The scientists suspect that this proton-neutron interaction could be even stronger heavier radioactive elements such as isotopes of plutonium and neptunium. These elements have a few more protons, and the configuration of their orbits suggests they could have even stronger interactions than the uranium isotopes.

    The scientists would like to study other elemental isotopes near the magic neutron number; however, since such elements have even shorter half-lives, even more sensitive detectors and more powerful beams will be needed.

    The new findings were published April 14 in the journal Physical Review Letters.

    See the full article here .

    five-ways-keep-your-child-safe-school-shootings

    Please help promote STEM in your local schools.

    Stem Education Coalition

    The Chinese Academy of Sciences [中国科学院] (CN) is the linchpin of China’s drive to explore and harness high technology and the natural sciences for the benefit of China and the world. Comprising a comprehensive research and development network, a merit-based learned society and a system of higher education, CAS brings together scientists and engineers from China and around the world to address both theoretical and applied problems using world-class scientific and management approaches.

    Since its founding, CAS has fulfilled multiple roles — as a national team and a locomotive driving national technological innovation, a pioneer in supporting nationwide S&T development, a think tank delivering S&T advice and a community for training young S&T talent.

    Now, as it responds to a nationwide call to put innovation at the heart of China’s development, CAS has further defined its development strategy by emphasizing greater reliance on democratic management, openness and talent in the promotion of innovative research. With the adoption of its Innovation 2020 programme in 2011, the academy has committed to delivering breakthrough science and technology, higher caliber talent and superior scientific advice. As part of the programme, CAS has also requested that each of its institutes define its “strategic niche” — based on an overall analysis of the scientific progress and trends in their own fields both in China and abroad — in order to deploy resources more efficiently and innovate more collectively.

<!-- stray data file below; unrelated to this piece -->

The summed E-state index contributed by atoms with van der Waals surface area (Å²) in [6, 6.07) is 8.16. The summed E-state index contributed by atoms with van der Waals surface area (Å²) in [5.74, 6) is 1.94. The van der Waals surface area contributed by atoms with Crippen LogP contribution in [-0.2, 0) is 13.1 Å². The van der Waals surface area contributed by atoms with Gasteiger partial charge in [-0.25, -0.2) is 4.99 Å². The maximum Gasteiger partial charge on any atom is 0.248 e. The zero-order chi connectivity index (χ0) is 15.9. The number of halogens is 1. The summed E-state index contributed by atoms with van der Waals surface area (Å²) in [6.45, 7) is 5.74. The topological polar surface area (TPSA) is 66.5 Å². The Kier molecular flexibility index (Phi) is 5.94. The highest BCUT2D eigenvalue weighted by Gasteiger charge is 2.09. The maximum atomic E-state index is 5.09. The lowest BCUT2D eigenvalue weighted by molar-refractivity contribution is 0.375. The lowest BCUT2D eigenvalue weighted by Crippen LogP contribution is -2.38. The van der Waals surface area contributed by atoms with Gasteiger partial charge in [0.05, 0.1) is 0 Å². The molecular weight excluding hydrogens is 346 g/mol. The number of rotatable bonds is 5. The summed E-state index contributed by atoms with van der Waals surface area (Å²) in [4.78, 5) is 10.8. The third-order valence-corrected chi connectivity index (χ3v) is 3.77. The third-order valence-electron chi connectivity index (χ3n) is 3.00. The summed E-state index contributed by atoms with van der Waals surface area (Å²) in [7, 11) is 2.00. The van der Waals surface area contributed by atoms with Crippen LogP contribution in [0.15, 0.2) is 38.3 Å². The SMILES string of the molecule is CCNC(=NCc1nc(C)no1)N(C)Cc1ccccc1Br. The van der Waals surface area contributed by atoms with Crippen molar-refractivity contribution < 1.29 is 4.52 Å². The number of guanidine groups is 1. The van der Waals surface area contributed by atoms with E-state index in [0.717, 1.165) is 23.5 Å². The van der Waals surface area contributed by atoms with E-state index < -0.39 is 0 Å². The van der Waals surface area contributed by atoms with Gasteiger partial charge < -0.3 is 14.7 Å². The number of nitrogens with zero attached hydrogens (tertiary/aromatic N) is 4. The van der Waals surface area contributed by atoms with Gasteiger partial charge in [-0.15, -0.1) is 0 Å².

As it builds on its proud record, CAS aims for a bright future as one of the world’s top S&T research and development organizations.

     
  • richardmitnick 1:56 pm on April 29, 2021 Permalink | Reply
    Tags: "A Massive Study of Nearly Every Glacier on Earth Just Revealed a Devastating Trend", , , , National Oceanic and Atmospheric Administration(US), Science Alert (AU)   

    From National Oceanic and Atmospheric Administration(US) via Science Alert (AU) : “A Massive Study of Nearly Every Glacier on Earth Just Revealed a Devastating Trend” 

    From National Oceanic and Atmospheric Administration(US)

    via

    ScienceAlert

    Science Alert (AU)

    29 APRIL 2021
    NICOLETTA LANESE

    1
    Chapman glacier in Canada. (National Aeronautics Space Agency (US)/ METI Ministry of Economy, Trade and Industry [経済産業省] (JP)/Japan Advanced Institute of Science and Technology (JP)/Japan Space Systems [財団法人無人宇宙実験システム研究開発機構] (JP), and US/Japan Advanced Institute of Science and Technology [北陸先端科学技術大学院大学] (JP)Team)

    Earth’s glaciers are shrinking, and in the past 20 years, the rate of shrinkage has steadily sped up, according to a new study of nearly every glacier on the planet.

    Glaciers mostly lose mass through ice melt, but they also shrink due to other processes, such as sublimation, where water evaporates directly from the ice, and calving, where large chunks of ice break off the edge of a glacier, according to the National Oceanic and Atmospheric Administration (NOAA) (US).

    By tracking how quickly glaciers are shrinking, scientists can better predict how quickly sea levels may rise, particularly as climate change drives up average global temperatures.

    But estimating the rate of glacier shrinkage can be notoriously difficult; past estimates relied on field studies of only a few hundred glaciers out of the more than 200,000 on Earth, as well as sparse satellite data with limited resolution, the authors noted in their new study, published Wednesday (April 28) in the journal Nature.

    Some of this satellite data captured changes in surface elevation, but only sampled a few places and at sparse time points.